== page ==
It’s been almost a year since the events of the Brett Kavanaugh hearings that captured the attention of the country. Millions of eyes watched as Christine Blasey-Ford stood before the Senate Judiciary Committee and told her story. Many thought that Ford’s testimony would prevent Kavanaugh from becoming a Supreme Court justice. It did not.

A year later, Kavanaugh now sits on the court and the conversation about him has been renergized due to reporting from two New York Times reporters, Robin Pogrebin and Kate Kelly, who have written a new book detailing Kavanaugh’s education. They were also the reporters covering his confirmation process last year.

One of the stories covered in their book is the story of Deborah Ramirez and her interactions with Kavanaugh at Yale University during their freshman year. Ramirez’s name may sound familiar and it’s because she came forward as well last fall, becoming the second accuser after Blasey-Ford. Her story was detailed in the Sunday Review of the New York Times Sept.14 as a preview to the contents of the book.

Ramirez came forward with her story to the New Yorker and told of a dorm party where Kavanaugh pulled his pants down and thrust his penis at her. She swatted it away and accidentally touched it. It’s described as a memory that haunts her.

Pogrebin and Kelly have presented evidence that the incident was the talk of campus at the time and can be backed up by numerous people. The publication of this information was met with chants for Kavanaugh to be impeached.

The timeline of last fall’s confirmation hearing feels like a blur. Stories came out about allegations against the now associate justice, one accuser bravely testified in front of millions of Americans and it was all simply swept under the rug. It almost feels as if none of that occured and it was just a fever dream.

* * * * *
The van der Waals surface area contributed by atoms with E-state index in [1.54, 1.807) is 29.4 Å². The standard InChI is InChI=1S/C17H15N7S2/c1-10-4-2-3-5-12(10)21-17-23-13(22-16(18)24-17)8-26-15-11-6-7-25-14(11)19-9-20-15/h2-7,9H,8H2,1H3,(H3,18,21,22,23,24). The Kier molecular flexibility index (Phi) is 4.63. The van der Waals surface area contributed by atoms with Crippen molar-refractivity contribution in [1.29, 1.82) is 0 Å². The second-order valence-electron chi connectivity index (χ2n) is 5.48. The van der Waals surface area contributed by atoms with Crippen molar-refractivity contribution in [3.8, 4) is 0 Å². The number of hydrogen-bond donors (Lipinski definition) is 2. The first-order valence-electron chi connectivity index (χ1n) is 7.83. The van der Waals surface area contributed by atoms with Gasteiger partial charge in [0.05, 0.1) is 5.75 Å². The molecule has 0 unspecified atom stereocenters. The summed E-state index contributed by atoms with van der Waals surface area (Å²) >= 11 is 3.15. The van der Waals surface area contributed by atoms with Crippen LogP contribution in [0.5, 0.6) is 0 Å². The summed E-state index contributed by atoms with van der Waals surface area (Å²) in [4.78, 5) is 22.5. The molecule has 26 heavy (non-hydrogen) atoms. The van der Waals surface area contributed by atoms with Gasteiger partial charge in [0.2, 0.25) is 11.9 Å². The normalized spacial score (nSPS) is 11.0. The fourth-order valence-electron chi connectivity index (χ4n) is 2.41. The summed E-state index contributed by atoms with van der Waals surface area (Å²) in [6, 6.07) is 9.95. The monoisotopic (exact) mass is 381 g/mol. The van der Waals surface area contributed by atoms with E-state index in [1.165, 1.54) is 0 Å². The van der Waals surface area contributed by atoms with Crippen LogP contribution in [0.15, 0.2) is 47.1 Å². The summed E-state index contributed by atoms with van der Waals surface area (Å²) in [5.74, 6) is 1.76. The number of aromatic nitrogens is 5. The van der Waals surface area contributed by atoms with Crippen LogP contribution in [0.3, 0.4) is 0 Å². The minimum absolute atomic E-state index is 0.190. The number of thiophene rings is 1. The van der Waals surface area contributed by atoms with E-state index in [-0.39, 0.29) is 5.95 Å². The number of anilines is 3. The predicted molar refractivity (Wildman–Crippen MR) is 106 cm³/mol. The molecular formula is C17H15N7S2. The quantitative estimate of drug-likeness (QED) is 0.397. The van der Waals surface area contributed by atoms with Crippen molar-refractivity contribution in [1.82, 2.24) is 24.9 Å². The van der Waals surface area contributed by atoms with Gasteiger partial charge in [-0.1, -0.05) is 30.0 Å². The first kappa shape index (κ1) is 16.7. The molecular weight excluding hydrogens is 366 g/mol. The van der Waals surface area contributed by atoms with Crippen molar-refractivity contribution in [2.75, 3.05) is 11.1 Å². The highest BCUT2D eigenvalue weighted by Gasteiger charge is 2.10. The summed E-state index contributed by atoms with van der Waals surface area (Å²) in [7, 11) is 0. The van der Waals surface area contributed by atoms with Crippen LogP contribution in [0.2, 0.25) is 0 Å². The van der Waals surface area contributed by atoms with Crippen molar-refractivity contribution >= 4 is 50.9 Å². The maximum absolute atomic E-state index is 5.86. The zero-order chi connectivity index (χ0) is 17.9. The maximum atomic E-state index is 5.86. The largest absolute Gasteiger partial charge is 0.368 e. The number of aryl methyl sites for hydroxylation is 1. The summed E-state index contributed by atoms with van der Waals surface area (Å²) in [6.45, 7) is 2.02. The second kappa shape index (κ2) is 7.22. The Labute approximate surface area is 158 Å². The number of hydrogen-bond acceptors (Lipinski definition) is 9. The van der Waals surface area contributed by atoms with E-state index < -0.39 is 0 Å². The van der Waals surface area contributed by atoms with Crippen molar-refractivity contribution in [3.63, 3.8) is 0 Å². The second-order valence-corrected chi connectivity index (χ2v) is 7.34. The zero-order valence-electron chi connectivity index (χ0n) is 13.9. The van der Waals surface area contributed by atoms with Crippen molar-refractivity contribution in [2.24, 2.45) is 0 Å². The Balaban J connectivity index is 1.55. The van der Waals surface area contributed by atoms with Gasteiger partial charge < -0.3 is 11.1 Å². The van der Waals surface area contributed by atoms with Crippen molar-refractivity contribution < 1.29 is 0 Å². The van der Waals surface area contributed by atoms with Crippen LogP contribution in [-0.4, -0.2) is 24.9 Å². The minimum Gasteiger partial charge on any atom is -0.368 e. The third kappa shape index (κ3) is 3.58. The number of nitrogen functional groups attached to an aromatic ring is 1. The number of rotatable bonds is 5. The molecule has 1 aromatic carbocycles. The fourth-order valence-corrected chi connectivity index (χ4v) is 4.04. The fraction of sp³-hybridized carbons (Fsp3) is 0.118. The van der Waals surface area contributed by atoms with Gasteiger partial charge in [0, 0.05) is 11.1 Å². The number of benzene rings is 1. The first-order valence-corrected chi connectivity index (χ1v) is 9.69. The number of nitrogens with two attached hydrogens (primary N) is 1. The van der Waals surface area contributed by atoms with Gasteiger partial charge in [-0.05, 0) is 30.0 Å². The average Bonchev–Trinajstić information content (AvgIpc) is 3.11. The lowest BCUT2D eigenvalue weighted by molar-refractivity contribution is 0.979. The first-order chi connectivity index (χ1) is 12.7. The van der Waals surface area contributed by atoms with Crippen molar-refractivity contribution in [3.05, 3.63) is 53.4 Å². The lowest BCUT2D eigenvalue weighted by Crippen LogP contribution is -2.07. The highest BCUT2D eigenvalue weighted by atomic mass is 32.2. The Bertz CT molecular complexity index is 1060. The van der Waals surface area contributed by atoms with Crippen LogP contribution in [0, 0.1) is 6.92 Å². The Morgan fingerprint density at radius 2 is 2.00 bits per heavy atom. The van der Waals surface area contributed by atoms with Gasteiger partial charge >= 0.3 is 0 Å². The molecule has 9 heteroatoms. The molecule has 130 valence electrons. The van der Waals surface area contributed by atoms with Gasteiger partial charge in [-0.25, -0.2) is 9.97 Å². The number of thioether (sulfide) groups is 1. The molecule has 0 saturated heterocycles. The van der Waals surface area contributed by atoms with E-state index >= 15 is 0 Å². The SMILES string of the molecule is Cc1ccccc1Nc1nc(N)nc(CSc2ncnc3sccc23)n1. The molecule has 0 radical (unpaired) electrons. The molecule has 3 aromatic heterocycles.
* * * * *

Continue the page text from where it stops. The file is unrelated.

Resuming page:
How can a victim testify that an assault occurred and then their aggressor goes on to sit on the most powerful judicial bench in the country.

He shouldn’t be sitting there at all. As one of nine individuals chosen to decide on cases that have national, sweeping impact, he should not be allowed to have a voice in those decisions. His appointment to the Supreme Court of the United States has tainted the court and left a stain.

President Trump and other Republicans have spoken out in his defense in response to the Sunday Review article. The president tweeted, “He is an innocent man who has been treated HORRIBLY, such lies about him. They want to scare him into turning Liberal!” He even suggested that he sue for libel against him.

In an article for the Times, Pogrebin and Kelly laid out why they are writing a book, stating: “Amid the continued controversy, we are mining our notebooks and our contact lists for people and documents to help us better understand the newest justice and what the fight over his confirmation says about our current cultural moment.”

This cultural moment is one where victims are coming forward to tell their story. Where men and women are taking those in power to task in addressing their past behaviors. The #MeToo movement when it began in the fall of 2017 addressed the acts committed by those in power. Harvey Weinstein, Kevin Spacey, Matt Lauer and Mario Batali were just some names implicated by allegations made against them. The movement is still ongoing and it’s important to let victims have their voices heard.

The Kavanaugh allegations need to be revisited and given proper attention by the Federal Bureau of Investigation and the Justice Department. It is a service that is owed to the victims and they deserve to feel like they are being listened to.

Impeachment might not be the immediate action but if proper investigations find allegations credible, factual and of merit, it is what must be done.

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<a href="http://cardinalpointsonline.com/byline/nyela-graham/" rel="tag">Nyela Graham</a>